Please note: Kathryn Smith’s installation runs concurrently with the exhibition, The Dream of Rosita: The Art of Marc Glaser (1936-2007)
In association with the Bloody Book Week and Goodman Gallery, GALLERY AOP presents Incident Room: Jacoba ‘Bubbles’ Schroeder 1949-2012, a research project by Kathryn Smith
31 July - 7 August 2012
Opening Tuesday 31 July at 18:00
Special guests at the opening are Rahla Xenopoulus (author of 'Bubbles', a novel published by Penguin) and forensic anthropologist Alan G Morris ('Missing and Murdered')
Kathryn Smith will be present in the gallery from 14:00 – 17:00 daily
“Don’t be surprised if you read about my corpse in the morning papers” was the last sentence Jacoba ‘Bubbles’ Schroeder apparently threw at Hyman Leibman in the early hours of August 16, 1949, as she got out of his car and began the long walk home from the corner of Oxford Road and Corlett Drive in Illovo, to Rissik Street in downtown Johannesburg. A little more than 24 hours later, her corpse was indeed found a short distance from where Leibman allegedly dropped her, lying in partially burned, bushy veld. She was neatly dressed, but without her coat, handbag and shoes. She had been strangled with a ligature of some sort, and pieces of white, chalky material had been forced into her throat.
The murder of ‘Bubbles’ Schroeder is one of Johannesburg’s most enduring mysteries. It has all the intrigue and messy class politics of a bestseller: a young, working-class Afrikaans girl of German heritage comes to post-war Johannesburg in pursuit of a life more interesting than the mines of Lichtenburg or Vereeniging. Malan’s Reunited National Party has just ousted Smuts’s United Party at the polls. With no income or prospects, she has certain standards: she takes a job in a dress shop but works only one day, walking out the moment she was asked to sweep the floor. She is taken in by a middle-aged Jewish bookie she meets at a dance in Orange Grove. He grooms Jacoba to be Bubbles, the kind of girl by whom rich men would pay to be entertained.
We know that she left a Rissik Street apartment in the company of wealthy Morris Bilchik and wealthier David Polliack (in separate cars) on the evening of August 15, 1949. We know that they encountered Hyman Leibman in the driveway of the Polliack family home as he was leaving to take a girlfriend to the cinema. We know that housekeeper Irene Miya prepared a late supper of asparagus soup, chops and chips, and dessert peaches for three. We know that they also snacked on imported peanuts. But everything that happened after that, and before her body was found in Birdhaven in the morning of August 17, remains apocryphal.
Written and rewritten by journalists and true-crime buffs, Bubbles Schroeder’s murder remains a deeply unsatisfactory narrative. I have attempted to collect everything published on the case since I encountered her story in my mid-teens. I feel exactly the same now as I did then: a girl should not be found dead in a plantation after a night of dancing and socializing. And 63 years later, we should know who was responsible for her death and the violence done to her.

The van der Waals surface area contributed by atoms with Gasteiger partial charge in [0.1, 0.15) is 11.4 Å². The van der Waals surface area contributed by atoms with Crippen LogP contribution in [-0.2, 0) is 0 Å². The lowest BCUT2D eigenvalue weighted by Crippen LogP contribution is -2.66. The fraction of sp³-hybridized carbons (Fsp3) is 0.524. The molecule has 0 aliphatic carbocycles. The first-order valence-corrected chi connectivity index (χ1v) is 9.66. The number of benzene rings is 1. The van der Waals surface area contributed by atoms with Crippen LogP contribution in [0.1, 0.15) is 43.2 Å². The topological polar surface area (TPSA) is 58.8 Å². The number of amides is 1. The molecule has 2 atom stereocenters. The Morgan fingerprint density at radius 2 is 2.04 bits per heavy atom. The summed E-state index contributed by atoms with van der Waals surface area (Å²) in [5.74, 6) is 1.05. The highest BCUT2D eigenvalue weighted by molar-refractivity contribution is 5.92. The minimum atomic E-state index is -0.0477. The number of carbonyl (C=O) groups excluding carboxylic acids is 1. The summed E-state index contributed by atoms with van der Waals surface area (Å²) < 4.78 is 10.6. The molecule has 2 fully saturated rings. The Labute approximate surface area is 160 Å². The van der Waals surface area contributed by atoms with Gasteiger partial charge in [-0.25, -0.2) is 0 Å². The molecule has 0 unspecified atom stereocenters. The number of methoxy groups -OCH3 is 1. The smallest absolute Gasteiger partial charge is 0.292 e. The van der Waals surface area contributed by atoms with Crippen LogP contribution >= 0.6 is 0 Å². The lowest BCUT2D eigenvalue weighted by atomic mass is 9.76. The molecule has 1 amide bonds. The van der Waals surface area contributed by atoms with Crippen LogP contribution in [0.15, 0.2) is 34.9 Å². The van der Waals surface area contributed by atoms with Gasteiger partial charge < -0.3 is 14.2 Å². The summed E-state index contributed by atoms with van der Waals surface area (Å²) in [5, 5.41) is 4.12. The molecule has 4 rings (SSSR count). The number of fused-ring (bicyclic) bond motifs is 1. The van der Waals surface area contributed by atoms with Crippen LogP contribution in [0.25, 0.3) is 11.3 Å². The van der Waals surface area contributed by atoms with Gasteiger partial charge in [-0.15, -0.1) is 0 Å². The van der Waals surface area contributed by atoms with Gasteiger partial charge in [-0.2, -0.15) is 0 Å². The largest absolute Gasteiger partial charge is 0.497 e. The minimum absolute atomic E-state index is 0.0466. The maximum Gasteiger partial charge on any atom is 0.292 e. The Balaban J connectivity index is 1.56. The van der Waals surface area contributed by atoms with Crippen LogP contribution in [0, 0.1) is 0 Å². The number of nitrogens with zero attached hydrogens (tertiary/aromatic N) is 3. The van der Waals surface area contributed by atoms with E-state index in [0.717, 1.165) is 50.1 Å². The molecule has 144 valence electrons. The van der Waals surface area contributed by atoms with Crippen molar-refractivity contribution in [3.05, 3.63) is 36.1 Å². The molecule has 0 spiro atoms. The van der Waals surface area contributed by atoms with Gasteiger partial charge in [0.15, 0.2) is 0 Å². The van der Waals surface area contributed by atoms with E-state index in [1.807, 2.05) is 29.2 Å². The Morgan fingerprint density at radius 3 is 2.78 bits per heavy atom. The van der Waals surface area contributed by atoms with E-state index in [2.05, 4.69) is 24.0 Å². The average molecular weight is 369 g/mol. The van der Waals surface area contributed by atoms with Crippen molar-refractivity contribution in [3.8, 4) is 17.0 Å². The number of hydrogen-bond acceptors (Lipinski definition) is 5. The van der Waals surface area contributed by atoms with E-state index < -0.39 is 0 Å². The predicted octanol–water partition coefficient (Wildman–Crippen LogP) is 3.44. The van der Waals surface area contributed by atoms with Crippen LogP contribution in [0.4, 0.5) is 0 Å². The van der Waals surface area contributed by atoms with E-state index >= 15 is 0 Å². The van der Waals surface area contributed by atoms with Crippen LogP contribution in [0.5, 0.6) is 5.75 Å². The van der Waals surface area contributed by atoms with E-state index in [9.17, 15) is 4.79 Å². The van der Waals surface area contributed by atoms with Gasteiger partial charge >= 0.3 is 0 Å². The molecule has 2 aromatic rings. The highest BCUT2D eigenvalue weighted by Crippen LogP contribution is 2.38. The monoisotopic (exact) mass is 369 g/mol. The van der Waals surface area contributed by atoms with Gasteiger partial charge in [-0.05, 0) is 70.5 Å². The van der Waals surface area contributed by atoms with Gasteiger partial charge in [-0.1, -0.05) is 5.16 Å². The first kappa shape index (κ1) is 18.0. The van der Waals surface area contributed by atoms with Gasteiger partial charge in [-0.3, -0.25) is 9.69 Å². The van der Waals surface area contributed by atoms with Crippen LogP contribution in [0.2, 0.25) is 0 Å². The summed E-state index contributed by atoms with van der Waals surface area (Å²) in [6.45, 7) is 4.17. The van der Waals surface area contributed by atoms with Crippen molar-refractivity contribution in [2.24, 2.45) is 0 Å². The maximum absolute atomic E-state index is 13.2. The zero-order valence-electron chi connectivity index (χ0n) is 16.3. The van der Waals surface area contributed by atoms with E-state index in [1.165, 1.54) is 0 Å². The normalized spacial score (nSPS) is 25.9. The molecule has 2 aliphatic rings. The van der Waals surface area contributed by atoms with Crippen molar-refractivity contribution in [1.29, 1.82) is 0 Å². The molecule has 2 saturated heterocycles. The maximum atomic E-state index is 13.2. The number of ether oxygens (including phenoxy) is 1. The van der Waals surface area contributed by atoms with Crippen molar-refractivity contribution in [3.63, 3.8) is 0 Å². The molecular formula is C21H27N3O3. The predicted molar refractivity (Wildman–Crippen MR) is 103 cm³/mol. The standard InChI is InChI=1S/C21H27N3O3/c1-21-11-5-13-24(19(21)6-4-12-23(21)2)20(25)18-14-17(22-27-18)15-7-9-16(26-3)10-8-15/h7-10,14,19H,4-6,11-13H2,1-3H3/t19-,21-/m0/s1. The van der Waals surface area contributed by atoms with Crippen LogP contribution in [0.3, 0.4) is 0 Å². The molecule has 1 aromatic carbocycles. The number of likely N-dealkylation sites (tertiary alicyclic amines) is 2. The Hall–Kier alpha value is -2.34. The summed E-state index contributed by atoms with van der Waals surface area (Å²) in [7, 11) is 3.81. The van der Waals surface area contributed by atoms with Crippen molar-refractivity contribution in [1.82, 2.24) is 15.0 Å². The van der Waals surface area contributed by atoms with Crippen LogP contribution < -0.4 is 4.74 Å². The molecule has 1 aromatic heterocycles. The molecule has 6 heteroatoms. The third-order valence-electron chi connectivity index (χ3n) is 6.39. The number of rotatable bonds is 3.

Bubbles has become an emblem of the absurd truism of the criminal justice process that some bodies matter more than others. The police who worked her case referred to her as ‘the girl who died twice’. As much as the investigation into her death generated hundreds of column inches of newspaper copy and much else besides, she remains a literal bubble, a lacuna in the maelstrom of dogged detectives, rich boys and frantic mothers. Her biography and posthumous media life has also struck me as an uncanny counterpoint to that of Beth Short, better known as the Black Dahlia, murdered only two years before in post-war Los Angeles. So, several years ago, I set myself the task to burrow beneath the myth of Bubbles and find Jacoba, to reinscribe her subjectivity, dignity and her memory. Engaging public, private and long forgotten documents, archives and other repositories of human memory, Incident Room is a selection of objects, images, actions and films that have emerged as artefacts of this epic and ongoing quest.
Send a friend request to Jacoba Schroeder on Facebook at http://www.facebook.com/jacoba.bubbles.schroeder to receive updates on this ongoing research.
Kathryn Smith (b. 1975) works at the interface between studio work, scholarly research, writing and curatorial work, exploring and documenting spaces of uncertainty, risk and experimentation, with an abiding interest in the processes and aesthetics of forensic science. She holds a senior lectureship in Fine Arts at Stellenbosch University. She is a 2012/2013 Chevening scholar and will be pursuing an MSc (Forensic Art) at the University of Dundee, Scotland. www.serialworks.info
The research and production of this work would not have been possible without the assistance and generosity of the following individuals and collections: Christian Nerf, Sebastian Voigt, Josh Ginsburg, Francis Burger, Lorna Martin, Benjamin Marnewick, Heléne van Aswegen, Tobi Swart, Gerrit Wagenaar (National Archives of South Africa), Jean and John Comaroff, Margie Orford, Clare Butcher, Rahla Xenopoulos, Joni Brenner, Madeleine Fullard, Teunis Briers, Estelle Fouché, Pauline Theart and Trevor Moses (National Film, Video and Audio Archives), the Western Cape Archives and Records Services, the University of Cape Town Manuscripts and Archives Collection, the National Library of South Africa (Pretoria and Cape Town), the Department of Visual Arts Stellenbosch University and Gallery AOP.
Kathryn Smith’s work appears at GALLERY AOP courtesy of Goodman Gallery
Spier Creative Block wines will be served at the opening, courtesy of Spier